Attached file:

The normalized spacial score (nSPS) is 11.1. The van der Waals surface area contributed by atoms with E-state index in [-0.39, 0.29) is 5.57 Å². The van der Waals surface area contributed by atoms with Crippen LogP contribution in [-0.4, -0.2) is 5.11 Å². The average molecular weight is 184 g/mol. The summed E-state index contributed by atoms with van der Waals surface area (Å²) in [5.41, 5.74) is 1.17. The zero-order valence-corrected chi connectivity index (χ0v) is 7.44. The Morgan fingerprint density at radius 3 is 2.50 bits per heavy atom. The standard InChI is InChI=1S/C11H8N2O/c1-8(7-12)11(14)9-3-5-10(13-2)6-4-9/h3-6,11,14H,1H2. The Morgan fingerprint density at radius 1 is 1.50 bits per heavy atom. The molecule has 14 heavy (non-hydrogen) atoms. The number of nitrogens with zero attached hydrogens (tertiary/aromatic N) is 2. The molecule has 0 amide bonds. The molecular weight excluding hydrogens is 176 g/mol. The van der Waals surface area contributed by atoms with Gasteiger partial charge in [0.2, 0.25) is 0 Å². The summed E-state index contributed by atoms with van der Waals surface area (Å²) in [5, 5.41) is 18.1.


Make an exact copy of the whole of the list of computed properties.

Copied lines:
The normalized spacial score (nSPS) is 11.1. The van der Waals surface area contributed by atoms with E-state index in [-0.39, 0.29) is 5.57 Å². The van der Waals surface area contributed by atoms with Crippen LogP contribution in [-0.4, -0.2) is 5.11 Å². The average molecular weight is 184 g/mol. The summed E-state index contributed by atoms with van der Waals surface area (Å²) in [5.41, 5.74) is 1.17. The zero-order valence-corrected chi connectivity index (χ0v) is 7.44. The Morgan fingerprint density at radius 3 is 2.50 bits per heavy atom. The standard InChI is InChI=1S/C11H8N2O/c1-8(7-12)11(14)9-3-5-10(13-2)6-4-9/h3-6,11,14H,1H2. The Morgan fingerprint density at radius 1 is 1.50 bits per heavy atom. The molecule has 14 heavy (non-hydrogen) atoms. The number of nitrogens with zero attached hydrogens (tertiary/aromatic N) is 2. The molecule has 0 amide bonds. The molecular weight excluding hydrogens is 176 g/mol. The van der Waals surface area contributed by atoms with Gasteiger partial charge in [0.2, 0.25) is 0 Å². The summed E-state index contributed by atoms with van der Waals surface area (Å²) in [5, 5.41) is 18.1.